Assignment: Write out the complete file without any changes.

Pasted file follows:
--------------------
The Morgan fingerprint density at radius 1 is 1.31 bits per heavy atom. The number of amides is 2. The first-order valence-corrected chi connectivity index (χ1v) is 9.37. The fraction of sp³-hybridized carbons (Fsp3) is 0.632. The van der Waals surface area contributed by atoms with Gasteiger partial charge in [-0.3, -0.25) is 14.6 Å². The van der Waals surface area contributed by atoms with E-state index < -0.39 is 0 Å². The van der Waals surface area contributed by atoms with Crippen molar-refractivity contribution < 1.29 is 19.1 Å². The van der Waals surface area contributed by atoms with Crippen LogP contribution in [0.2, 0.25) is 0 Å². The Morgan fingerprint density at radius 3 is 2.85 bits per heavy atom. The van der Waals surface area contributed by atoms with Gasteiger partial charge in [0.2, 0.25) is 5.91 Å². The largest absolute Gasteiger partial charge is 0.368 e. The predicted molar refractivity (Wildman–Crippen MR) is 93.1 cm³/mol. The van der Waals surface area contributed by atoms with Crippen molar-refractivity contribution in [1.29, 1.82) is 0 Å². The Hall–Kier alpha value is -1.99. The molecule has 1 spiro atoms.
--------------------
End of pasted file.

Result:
The Morgan fingerprint density at radius 1 is 1.31 bits per heavy atom. The number of amides is 2. The first-order valence-corrected chi connectivity index (χ1v) is 9.37. The fraction of sp³-hybridized carbons (Fsp3) is 0.632. The van der Waals surface area contributed by atoms with Gasteiger partial charge in [-0.3, -0.25) is 14.6 Å². The van der Waals surface area contributed by atoms with E-state index < -0.39 is 0 Å². The van der Waals surface area contributed by atoms with Crippen molar-refractivity contribution < 1.29 is 19.1 Å². The van der Waals surface area contributed by atoms with Crippen LogP contribution in [0.2, 0.25) is 0 Å². The Morgan fingerprint density at radius 3 is 2.85 bits per heavy atom. The van der Waals surface area contributed by atoms with Gasteiger partial charge in [0.2, 0.25) is 5.91 Å². The largest absolute Gasteiger partial charge is 0.368 e. The predicted molar refractivity (Wildman–Crippen MR) is 93.1 cm³/mol. The van der Waals surface area contributed by atoms with Crippen molar-refractivity contribution in [1.29, 1.82) is 0 Å². The Hall–Kier alpha value is -1.99. The molecule has 1 spiro atoms.